These fashionable orchids come with an impressive pedigree.
Orchids are like those Brazilian supermodels you can’t help but gaze at with awe and envy. They turn heads with their leggy stems that end in a beautiful, distinctive flower. They are strong, delicate and as exotic as a foreign-speaking enchantress, adding drama to a variety of settings.
Orchids are commonly regarded as the trademark plant in a fashion editrix’s office, the no-fail gift given to a Hampton hostess or corsage liberated from a plastic salad container and pinned to a taffeta dress. However, their lineage is as impressive as the House of Windsor, dating as far back as the 5th century B.C. When Confucius preached his wisdoms, he compared a room fragrant with orchids to the sensation of seeing good friends.
In medieval Europe, the flowers took on a more romantic context, as they were considered to have aphrodisiac powers in their subliminally sexual Georgia O’Keeffe shapes. Thus, herbalists used the dried tubers to make love potions.
Not just the centerpiece in an acoustically exquisite loft styled with Bauhaus furniture and dwellers in deconstructed clothing, today orchids add understated elegance to any style of home with their simplistic beauty. In a light-infused corner, a gathering of orchids has the festive feel of a group of dancers. They pacify a manic space, such as a bookcase or bar trolley littered with bottles. A red orchid aside a painting that plays off its color will steady a roaming eye. Orchids planted in containers with unexpected colors will perk up a light space, while a single orchid will be the featured star in the center of a mantel. They even thrive in a bathroom vignette. Finding a setting is only difficult in that there are many places to feature your plant; you may just have to buy more than one.
The harvesting of orchids found in the wild is now banned due to their endangerment. Though orchids such as the Phalaenopsis (or Moth), Cymbidium and Dendrobium can be purchased anywhere from Lowe’s to Trader Joe’s.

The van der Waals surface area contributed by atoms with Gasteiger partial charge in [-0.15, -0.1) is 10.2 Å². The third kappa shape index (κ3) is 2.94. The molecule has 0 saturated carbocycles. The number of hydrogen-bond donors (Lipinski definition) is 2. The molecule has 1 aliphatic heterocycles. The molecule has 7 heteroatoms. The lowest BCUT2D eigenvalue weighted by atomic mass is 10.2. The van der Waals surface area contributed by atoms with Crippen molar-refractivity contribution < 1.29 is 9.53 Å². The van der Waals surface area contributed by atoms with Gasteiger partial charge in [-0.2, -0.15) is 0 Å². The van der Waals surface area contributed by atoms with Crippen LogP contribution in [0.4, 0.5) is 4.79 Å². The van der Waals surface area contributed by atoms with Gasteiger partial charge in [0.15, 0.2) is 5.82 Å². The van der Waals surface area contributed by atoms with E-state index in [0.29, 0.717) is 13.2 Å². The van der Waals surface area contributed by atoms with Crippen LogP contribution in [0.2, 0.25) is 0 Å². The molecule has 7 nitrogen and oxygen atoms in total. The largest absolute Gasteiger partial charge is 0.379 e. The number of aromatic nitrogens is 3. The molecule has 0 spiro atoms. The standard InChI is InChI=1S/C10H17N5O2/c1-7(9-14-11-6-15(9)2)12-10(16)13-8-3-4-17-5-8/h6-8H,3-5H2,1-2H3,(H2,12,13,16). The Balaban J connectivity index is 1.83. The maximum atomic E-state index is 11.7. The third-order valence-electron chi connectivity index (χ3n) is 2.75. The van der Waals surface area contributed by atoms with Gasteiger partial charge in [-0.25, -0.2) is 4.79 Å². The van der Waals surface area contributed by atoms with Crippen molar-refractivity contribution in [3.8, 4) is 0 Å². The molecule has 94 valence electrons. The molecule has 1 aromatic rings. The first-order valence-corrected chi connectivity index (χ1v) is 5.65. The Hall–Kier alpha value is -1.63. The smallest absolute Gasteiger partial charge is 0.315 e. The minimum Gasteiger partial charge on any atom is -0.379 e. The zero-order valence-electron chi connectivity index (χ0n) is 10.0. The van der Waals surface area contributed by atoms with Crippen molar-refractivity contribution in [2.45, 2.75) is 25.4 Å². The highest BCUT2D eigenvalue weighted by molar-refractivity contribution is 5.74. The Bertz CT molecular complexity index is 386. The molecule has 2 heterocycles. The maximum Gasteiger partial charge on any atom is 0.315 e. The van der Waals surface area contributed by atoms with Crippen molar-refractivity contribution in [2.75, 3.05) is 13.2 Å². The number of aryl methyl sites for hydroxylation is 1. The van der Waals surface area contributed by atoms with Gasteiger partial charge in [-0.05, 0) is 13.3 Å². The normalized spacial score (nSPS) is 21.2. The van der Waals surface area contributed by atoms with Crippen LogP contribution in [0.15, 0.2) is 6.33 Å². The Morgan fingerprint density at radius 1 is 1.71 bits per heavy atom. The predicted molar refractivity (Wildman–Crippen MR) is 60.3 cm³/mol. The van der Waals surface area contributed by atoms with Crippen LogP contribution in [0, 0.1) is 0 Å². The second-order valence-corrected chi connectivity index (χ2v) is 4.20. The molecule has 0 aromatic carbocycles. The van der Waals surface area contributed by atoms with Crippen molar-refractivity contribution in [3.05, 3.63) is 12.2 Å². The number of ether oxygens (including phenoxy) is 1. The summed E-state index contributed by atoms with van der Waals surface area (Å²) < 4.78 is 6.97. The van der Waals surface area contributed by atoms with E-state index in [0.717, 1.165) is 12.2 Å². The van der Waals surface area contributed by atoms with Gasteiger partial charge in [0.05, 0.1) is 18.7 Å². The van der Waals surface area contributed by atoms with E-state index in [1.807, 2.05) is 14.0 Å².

Marc Clark of Rocket Farms, a superior-quality orchid farm on California’s central coast, offers the following tips when selecting your plant:
• Bloom count, plant and flower size, and color are all important factors to consider in caring for your plant. Phalaenopsis are the easiest to keep and longest-lasting, at up to three months.
• Oncidiums tend to be complex and delicate, while Dendrobiums are known for being moderately priced with lots of flowers. It is best to buy with two to three flowers open.
• The living room, dining room, kitchen and bedroom are all suitable environments for orchids, though they can be “diva-ish,” as they prefer to be left alone and do not thrive in a drafty area. They like stability and not a lot of air movement.
• Keep out of direct sunlight and drafty spaces. If planted in moss, water only once every 15 to 20 days. If set in bark, every three to four days. It is most important to water sparingly, otherwise the plant drops leaves and flowers.
For more information on orchids, contact Rocket Farms. (877) 237-7575 or rocketfarms.com.
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Written and styled by Jacqueline deMontravel
Photography by Jaimee Itagaki